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Thursday, October 29, 2009


Here's another great article by Don Yeager who by the way just released a book on Coach Wooden ("A Game Plan for Life") that is a must read -- incredibly well written. In this, another article, Don writes about the goal development stratgey for Coach Pat Summitt.

•Set realistic goals that make your team stretch. If the goal is too big and unattainable, morale
can suffer. Hitting the smaller goals will get you closer to that pie-in-the-sky goal anyway.

• Small goals you set and achieve every day work best. Be personally accountable for those
and help your teammates do the same.

• Instill the idea of rewards for reaching goals,and consequences if you don’t.

• Be sure to involve everyone in goal-setting. This provides a sense of empowerment—
and accountability.

• Realize that others help you achieve your goal; no matter who makes the coaching decisions, nothing will get done without a strong team.

• Commit your goals to writing.

From Don's article with Coach Summitt talking of leading a group of individuals:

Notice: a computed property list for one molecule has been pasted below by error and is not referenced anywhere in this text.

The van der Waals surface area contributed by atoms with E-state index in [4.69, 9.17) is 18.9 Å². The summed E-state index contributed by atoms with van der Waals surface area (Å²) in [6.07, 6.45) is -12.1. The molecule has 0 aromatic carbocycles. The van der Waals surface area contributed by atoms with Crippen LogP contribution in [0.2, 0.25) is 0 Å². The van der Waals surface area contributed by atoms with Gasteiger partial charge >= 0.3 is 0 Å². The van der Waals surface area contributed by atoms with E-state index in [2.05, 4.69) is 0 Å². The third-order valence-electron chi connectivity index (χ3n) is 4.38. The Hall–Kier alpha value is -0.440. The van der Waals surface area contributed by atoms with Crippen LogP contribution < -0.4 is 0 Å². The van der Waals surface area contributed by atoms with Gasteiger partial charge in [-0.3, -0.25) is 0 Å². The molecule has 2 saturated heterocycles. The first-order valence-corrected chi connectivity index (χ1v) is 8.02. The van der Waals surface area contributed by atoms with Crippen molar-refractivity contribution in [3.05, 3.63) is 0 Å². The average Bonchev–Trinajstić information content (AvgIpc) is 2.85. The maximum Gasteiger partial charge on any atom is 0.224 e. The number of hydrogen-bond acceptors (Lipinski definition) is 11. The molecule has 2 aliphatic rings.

Though her control of the Lady Vol program is unquestioned, Summitt’s ability to involve her players in decisionmaking has been a hallmark of her career. Before practice begins for every
season, during a team meeting, Summitt asks her players what style of play they would prefer. Most often, each player wants to run and press—play hard, play fast, play smart. Then, when practice starts and her players are panting and sucking wind, Summitt is careful to remind them that this was the style they chose.

“It is important to hear those you’re leading,” she says. “And it is just as important for them to understand that what sounds good isn’t always as good as it sounds. I enjoy including my
players, the captains of the teams particularly, in setting some direction. If they are involved in setting the goals, establishing the rules and regulations, they’ll always be more cooperative.
If they’re more cooperative, there are fewer violations and discipline is required less often. This is one big cycle, and you have to see the whole of the cycle—and remain consistent
throughout—to enjoy true success.”

Summitt says the best way to motivate individuals to achieve team goals is to bring individual goals in line. She hasn’t achieved her goals by herself. Her players have achieved them,
and she’ll be the first to tell you it was their hard work that led to all of her program’s accomplishments.

“I haven’t hit a shot in any one of those wins you mentioned,” she says. “I haven’t taken a charge or made a steal. The things I’m credited with are the result of a great number of others coming together to achieve goals they set together. That’s the beauty of this discussion. These fundamentals are the same today as they were in the mid-1970s.”

Read Don's entire article at: